Jillian Banfield, PhD is a prominent geomicrobiologist and biochemist, a UC Berkeley Professor, a Berkeley Lab Earth Sciences Division staff scientist, and a long time user of the DOE Joint Genome Institute’s resources through the Community Science Program (CSP) and the Emerging Technologies Opportunities Program (ETOP).
In this short interview, Jill shares her perspective how the DOE JGI helps advance her research addressing knowledge gaps related to the roles of subsurface microbial communities in biogeochemical cycling. Given the link between the carbon cycle and global climate change, a particular interest in this work is the impact of microorganisms on carbon compounds buried in the terrestrial subsurface, both through respiration and carbon fixation.
Near the town of Rifle, Colorado, lies the primary field site for Phase I of the Subsurface Systems Scientific Focus Area 2.0 (SFA 2.0, sponsored by the DOE Office of Biological and Environmental Research–BER). The site’s history as a milling facility for ores rich in uranium and other metals (such as vanadium, selenium, and arsenic) has resulted in low but persistent levels of contamination within subsurface sediments and groundwater. With the support of BER, Earth Sciences Division and their collaborators from the DOE Joint Genome Institute have conducted major investigations at the Rifle site, to facilitate integrated, field-based subsurface biogeochemical and microbial genomics research relevant to uranium mobility to improve the predictive understanding of subsurface flow and transport relevant to metal and radionuclide contaminants. Jill is shown here collecting data at the Rifle site.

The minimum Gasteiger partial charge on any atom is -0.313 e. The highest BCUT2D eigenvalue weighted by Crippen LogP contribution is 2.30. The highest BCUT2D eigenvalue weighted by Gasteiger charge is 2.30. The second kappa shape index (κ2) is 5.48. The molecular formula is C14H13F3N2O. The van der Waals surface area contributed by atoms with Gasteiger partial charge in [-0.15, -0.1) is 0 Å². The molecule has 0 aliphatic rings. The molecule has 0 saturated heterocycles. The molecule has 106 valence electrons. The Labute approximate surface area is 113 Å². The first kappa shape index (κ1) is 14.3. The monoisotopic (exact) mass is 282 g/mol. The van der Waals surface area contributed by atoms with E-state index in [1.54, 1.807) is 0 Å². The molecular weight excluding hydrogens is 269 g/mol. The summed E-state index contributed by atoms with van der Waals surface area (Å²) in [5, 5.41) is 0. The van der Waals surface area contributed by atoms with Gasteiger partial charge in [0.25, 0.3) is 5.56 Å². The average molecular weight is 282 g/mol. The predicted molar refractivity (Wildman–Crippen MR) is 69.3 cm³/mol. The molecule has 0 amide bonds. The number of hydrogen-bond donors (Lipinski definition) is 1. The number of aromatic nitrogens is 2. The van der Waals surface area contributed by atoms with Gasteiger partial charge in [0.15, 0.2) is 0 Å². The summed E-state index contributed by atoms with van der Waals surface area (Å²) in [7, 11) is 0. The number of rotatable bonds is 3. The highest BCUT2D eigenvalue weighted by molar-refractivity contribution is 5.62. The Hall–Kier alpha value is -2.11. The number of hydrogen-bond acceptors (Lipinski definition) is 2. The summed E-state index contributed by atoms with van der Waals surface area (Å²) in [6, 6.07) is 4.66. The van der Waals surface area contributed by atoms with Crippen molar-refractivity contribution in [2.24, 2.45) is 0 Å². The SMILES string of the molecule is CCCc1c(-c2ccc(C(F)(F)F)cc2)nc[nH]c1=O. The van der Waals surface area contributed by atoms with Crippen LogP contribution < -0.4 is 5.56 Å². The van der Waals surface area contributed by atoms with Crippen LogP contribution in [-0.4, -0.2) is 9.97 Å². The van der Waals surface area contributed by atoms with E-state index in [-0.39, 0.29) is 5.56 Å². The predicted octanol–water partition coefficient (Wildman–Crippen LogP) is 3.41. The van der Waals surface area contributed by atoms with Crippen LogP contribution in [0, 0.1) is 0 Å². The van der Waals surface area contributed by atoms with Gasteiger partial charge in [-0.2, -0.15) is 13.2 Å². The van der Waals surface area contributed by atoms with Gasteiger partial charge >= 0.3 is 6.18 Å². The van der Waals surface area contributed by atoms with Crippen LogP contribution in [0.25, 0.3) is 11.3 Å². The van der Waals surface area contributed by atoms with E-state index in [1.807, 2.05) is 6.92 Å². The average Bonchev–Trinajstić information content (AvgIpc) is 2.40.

How long have you collaborated with the JGI?
Since ~2000, about 15 years.
Which projects have you led that involved accessing the resources of JGI?
To name just a few:
- Acid mine drainage research:
- Subsurface biogeochemical cycling in the Rifle aquifer:
- Soil and vadose zone research at the Angelo Reserve in Northern California:
- Crystal Geyser – a deep subsurface CO2-saturated aquifer:
- Assembly and binning of microbial community metagenomic data supported through an ETOP project:
Why is this research important to advancing science and for the public good?
Microorganisms mediate critical biogeochemical cycles, yet their identities, roles and distributions remain largely unknown.
What do you value about JGI’s contribution?
High throughput sequencing required to generate the massive datasets and the opportunity to interact with staff on metagenomics methods.